Growing Number Of CUs Turning To FHLBs To Boost Liquidity
Growing numbers of credit unions looking to increase liquidity to expand their mortgage programs are turning to the Federal Home Loan Banks' fledgling secondary mortgage market program, known as Mortgage Partnership Finance.
The six-year-old program, started by the FHLB of Chicago but since adopted in some form by all 12 FHLBs, is still experiencing growing pains but is taking an increasing bite of the secondary market for mortgages still dominated by Fannie Mae and Freddie Mac. Through the end of the third quarter the MPF had more than $80 billion of home loans outstanding.
"We feel consistently that for some of our loan sales we are much better off doing business with the Federal Home Loan Bank than with Fannie Mae," said Mark Spenny, chief lending officer for CEFCU, Peoria, Ill., which sells its loans to the Chicago bank.
While posing many similarities to the traditional secondary market programs as Fannie Mae and Freddie Mac, the FHLBs' program has some distinct differences, and advantages. First, the FHLBs provide low-cost funding enabling its members, including more than 700 credit unions, to originate the loans. Then, the home loan banks buy the loans under the MPF to provide more funding for lending.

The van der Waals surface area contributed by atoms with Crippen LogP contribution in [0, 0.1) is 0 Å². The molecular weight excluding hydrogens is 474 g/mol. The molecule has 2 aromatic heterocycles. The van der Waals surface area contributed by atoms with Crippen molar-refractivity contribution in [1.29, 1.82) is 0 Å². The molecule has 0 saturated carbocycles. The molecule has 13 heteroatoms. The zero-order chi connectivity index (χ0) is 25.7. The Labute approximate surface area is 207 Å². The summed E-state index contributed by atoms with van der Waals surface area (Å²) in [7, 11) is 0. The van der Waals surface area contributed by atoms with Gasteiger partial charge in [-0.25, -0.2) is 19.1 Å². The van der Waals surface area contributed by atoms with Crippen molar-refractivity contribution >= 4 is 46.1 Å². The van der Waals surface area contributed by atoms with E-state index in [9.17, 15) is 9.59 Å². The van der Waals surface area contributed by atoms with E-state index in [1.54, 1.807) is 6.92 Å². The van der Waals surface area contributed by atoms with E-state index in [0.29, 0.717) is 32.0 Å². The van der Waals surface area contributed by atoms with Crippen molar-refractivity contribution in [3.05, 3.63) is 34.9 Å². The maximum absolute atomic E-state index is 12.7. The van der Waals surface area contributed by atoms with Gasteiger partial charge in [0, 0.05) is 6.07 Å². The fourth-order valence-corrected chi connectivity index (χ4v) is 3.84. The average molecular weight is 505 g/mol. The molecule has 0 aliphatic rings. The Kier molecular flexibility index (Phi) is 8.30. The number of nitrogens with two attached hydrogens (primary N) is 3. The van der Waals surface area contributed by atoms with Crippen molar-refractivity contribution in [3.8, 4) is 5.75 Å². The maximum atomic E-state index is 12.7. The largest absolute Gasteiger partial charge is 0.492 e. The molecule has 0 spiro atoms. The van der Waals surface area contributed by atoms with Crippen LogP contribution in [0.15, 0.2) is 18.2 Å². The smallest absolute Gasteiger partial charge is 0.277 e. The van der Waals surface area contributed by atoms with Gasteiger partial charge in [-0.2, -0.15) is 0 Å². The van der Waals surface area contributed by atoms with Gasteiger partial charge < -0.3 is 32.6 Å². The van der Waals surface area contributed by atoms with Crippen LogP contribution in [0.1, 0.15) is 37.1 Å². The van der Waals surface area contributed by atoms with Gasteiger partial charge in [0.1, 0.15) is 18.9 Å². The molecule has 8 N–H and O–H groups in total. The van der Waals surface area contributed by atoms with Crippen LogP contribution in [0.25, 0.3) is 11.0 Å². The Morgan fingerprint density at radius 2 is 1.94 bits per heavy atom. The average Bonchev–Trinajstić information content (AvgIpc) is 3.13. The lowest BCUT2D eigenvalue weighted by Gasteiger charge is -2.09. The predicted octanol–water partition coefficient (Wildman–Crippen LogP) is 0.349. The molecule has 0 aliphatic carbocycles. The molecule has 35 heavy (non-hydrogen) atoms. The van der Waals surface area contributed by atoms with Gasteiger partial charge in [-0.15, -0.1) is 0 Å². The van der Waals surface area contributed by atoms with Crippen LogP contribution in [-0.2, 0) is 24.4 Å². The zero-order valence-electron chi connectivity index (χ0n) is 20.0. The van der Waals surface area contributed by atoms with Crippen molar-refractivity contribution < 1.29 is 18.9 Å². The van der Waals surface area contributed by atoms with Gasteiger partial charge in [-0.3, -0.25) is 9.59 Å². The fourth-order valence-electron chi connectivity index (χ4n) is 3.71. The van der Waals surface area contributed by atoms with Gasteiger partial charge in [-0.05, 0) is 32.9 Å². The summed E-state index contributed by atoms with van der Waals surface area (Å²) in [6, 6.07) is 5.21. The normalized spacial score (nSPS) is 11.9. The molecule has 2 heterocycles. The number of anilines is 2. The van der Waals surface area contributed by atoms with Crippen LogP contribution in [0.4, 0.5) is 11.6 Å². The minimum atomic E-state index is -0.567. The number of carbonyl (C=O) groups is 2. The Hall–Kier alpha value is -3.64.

The major difference in the programs is that Fannie Mae or Freddie Mac will buy the loans and assume all of the credit risk in exchange for a guarantee fee, some times as much as 25 basis points. But under MPF, lenders such as credit unions, and FHLBs share the risks. The lenders, who know their customers/members best, manage the credit risk on the loans, and the FHLB provides expertise in in hedging and managing the interest rate risk on the loans.
Under the MPF program, the FHLB buys the loans but the lender retains the risk and is paid a "credit risk enhancement" fee by the FHLB based on the loss history of the portfolio. This fee averages around 10 BPs a month, according to spokesman David Feldhaus.
So instead of paying Fannie Mae or Freddie Mac to assume the risk on mortgage loans, which have extremely low charge-offs rates, anyway, CUs retain the liability for losses-after private mortgage insurers-and get paid a fee for retaining the liability. "We take on some additional credit risk on our mortgage program, but our losses are pretty low, " said James Carlin, vice president of Communication FCU, Oklahoma City, which has sold $1.5 million of mortgages to the FHLB of Topeka's MPF program over the past few months.
"We're not selling loans to manage credit risk, we're selling loans to manage interest rate risk. With the FHLB's program you get rewarded for doing that," said Spenny.
Carlin, who plans on doing all his secondary market business with the FHLB, said the MPF also provides more flexibility than Fannie Mae or Freddie Mac to sell both older loans and smaller loans, and non-conforming loans.
In addition, MPF participants retain the servicing on their loans, and with it, the member/customer relationship.
To Timothy Reinert, CFO at Mutual First FCU, Omaha, the advantages are obvious. "The Mortgage Partnership Finance program gives us a better return," said Reinert, who has sold $15 million of mortgages to the program since Feb. 1.